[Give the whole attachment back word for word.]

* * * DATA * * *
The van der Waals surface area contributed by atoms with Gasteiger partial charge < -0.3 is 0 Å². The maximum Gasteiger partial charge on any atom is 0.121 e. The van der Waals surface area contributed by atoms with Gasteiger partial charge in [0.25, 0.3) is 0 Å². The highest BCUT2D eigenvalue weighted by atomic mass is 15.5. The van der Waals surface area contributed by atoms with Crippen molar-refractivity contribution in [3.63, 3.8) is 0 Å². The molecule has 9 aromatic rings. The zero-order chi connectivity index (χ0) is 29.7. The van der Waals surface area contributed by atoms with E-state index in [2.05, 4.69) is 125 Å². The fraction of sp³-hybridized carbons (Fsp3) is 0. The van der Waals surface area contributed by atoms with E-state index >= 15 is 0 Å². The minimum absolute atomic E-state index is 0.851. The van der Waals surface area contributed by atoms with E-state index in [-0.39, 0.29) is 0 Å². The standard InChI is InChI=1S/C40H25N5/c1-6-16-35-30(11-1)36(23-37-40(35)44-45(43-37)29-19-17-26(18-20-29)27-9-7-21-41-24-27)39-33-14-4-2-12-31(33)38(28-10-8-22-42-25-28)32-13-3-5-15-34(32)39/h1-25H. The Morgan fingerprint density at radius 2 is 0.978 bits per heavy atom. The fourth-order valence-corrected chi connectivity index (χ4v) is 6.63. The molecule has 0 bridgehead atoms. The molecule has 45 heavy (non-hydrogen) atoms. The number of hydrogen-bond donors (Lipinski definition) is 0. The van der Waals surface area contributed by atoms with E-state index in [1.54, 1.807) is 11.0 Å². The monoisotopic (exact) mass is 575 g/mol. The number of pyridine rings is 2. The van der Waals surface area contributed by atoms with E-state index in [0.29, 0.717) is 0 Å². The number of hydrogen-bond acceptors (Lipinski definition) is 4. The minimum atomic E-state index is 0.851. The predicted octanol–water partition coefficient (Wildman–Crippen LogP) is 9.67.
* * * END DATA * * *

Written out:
The van der Waals surface area contributed by atoms with Gasteiger partial charge < -0.3 is 0 Å². The maximum Gasteiger partial charge on any atom is 0.121 e. The van der Waals surface area contributed by atoms with Gasteiger partial charge in [0.25, 0.3) is 0 Å². The highest BCUT2D eigenvalue weighted by atomic mass is 15.5. The van der Waals surface area contributed by atoms with Crippen molar-refractivity contribution in [3.63, 3.8) is 0 Å². The molecule has 9 aromatic rings. The zero-order chi connectivity index (χ0) is 29.7. The van der Waals surface area contributed by atoms with E-state index in [2.05, 4.69) is 125 Å². The fraction of sp³-hybridized carbons (Fsp3) is 0. The van der Waals surface area contributed by atoms with E-state index >= 15 is 0 Å². The minimum absolute atomic E-state index is 0.851. The van der Waals surface area contributed by atoms with E-state index in [-0.39, 0.29) is 0 Å². The standard InChI is InChI=1S/C40H25N5/c1-6-16-35-30(11-1)36(23-37-40(35)44-45(43-37)29-19-17-26(18-20-29)27-9-7-21-41-24-27)39-33-14-4-2-12-31(33)38(28-10-8-22-42-25-28)32-13-3-5-15-34(32)39/h1-25H. The Morgan fingerprint density at radius 2 is 0.978 bits per heavy atom. The fourth-order valence-corrected chi connectivity index (χ4v) is 6.63. The molecule has 0 bridgehead atoms. The molecule has 45 heavy (non-hydrogen) atoms. The number of hydrogen-bond donors (Lipinski definition) is 0. The van der Waals surface area contributed by atoms with E-state index in [1.54, 1.807) is 11.0 Å². The monoisotopic (exact) mass is 575 g/mol. The number of pyridine rings is 2. The van der Waals surface area contributed by atoms with E-state index in [0.29, 0.717) is 0 Å². The number of hydrogen-bond acceptors (Lipinski definition) is 4. The minimum atomic E-state index is 0.851. The predicted octanol–water partition coefficient (Wildman–Crippen LogP) is 9.67.